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  • Amber Fisher

The Never Ending Story of Photo Manipulation


Woman retouching from The Book of Photography; Practical, Theoretical and Applied via Archive.org, within the public domain.


When we look at influencers’ photos on Instagram or wherever you choose to do your scrolling (we don’t judge here), we are pretty accustomed to the idea that the image may have been altered. A little photoshop here, a little filter there, we have all seen it, and we have probably all done it. Heck, I have made my arms thinner in photos just because I can and for no other particular reason. Also, if you didn’t spend 2015 posting photos of yourself with Snapchat filters, where were you? I digress.


A woman who's skin has been smoothed and who's neck and shoulders have been slightly reshaped, from The Book of Photography; Practical, Theoretical and Applied via Archive.org, within the public domain.


Photo editing is a staple of our existence on social media, and before that, a must-have in magazine shoots and fashion photography. However, our lord and saviour photoshop was only created in 1990. So photos before that were all genuine, right? Wrong. In fact, the earliest form of photo manipulation can actually be seen in 1846, when Calvert Richard Jones painted out a fifth monk on the negative of an image using Indian ink, leaving four behind. By 1878, the wet plate collodion process, which allowed photographers to combine multiple images on one negative, and the gelatin-silver (dry) photo processes were invented, becoming the first widely used photo manipulation methods. This led to a craze for negative retouching in both Europe and the United States, with customers insisting their portraits be retouched.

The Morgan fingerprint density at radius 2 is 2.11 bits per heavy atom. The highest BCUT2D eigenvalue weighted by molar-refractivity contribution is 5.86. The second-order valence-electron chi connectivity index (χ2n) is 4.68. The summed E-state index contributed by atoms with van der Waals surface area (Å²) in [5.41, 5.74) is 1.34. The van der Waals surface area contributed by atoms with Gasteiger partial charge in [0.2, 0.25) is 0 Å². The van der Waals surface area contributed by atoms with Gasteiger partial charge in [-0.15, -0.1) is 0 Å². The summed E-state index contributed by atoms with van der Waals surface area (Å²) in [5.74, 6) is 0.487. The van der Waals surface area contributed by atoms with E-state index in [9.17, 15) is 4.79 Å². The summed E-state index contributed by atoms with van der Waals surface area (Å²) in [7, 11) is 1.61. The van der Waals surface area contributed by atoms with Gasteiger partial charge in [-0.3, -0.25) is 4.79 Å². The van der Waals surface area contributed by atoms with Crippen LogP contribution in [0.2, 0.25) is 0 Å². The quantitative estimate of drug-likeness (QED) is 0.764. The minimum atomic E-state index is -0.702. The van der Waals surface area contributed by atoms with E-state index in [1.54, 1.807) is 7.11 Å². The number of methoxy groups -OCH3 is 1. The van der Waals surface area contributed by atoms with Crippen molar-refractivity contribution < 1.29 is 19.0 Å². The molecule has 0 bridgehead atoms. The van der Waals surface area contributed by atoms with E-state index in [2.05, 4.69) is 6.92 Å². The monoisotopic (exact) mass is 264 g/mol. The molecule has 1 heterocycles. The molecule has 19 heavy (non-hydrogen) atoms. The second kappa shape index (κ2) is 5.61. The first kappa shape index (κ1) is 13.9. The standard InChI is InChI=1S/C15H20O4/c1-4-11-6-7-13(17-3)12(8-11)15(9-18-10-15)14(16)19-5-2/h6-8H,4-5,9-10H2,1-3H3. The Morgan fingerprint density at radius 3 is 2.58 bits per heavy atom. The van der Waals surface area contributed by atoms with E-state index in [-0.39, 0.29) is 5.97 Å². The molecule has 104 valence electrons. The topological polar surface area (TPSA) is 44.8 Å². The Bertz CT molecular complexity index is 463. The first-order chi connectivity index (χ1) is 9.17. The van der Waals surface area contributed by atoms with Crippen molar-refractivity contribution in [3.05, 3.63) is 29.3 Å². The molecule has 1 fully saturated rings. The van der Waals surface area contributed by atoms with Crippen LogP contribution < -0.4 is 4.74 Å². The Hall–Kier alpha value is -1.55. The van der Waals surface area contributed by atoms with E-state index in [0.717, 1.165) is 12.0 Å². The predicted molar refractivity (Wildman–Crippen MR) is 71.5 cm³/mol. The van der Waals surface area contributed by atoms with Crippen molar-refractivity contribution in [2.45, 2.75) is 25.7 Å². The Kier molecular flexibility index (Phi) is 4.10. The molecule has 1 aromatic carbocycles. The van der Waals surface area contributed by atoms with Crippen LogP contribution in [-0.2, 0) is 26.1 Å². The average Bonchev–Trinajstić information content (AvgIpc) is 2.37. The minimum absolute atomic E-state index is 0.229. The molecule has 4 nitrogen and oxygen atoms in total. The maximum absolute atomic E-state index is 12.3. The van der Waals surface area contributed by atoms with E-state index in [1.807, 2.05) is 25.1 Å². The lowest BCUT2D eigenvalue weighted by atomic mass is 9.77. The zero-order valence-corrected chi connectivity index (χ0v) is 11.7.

Woman retouching from The Book of Photography; Practical, Theoretical and Applied via Archive.org, within the public domain.


Retouching was, however, a painfully long and delicate process, taking hours to perform. Retouchers used pencils, scalpels and paintbrushes to lighten, darken or remove certain features of an image to make it more desirable for the client. This means that blemishes could be removed, the waist cinched in, and the skin smoothed to perfection in images that you would never suspect, simply because modern photo editing has only been around for 30 years. Changing one’s image to better fit society's norms has been going on since the mid-1800’s.


All this is to say, the Victorians did not have perfect glowing skin or an 18-inch waist. Neither did Joan Crawford, Audrey Hepburn or Marilyn Monroe. What they did have, as we still do today, is unachievable beauty standards that women felt the need to change themselves for. That goes for men too, and everyone in between. I wonder if there will be a day where we will no longer feel the need to alter our images to feel like we fit in? Who knows, but thank heavens we have photoshop and Facetune for the moment rather than paying a retoucher to paint and scratch out our apparent ‘flaws’. We can do that on our own.


A woman's arms and waist retouched to appear slimmer from The Book of Photography; Practical, Theoretical and Applied via Archive.org, within the public domain.


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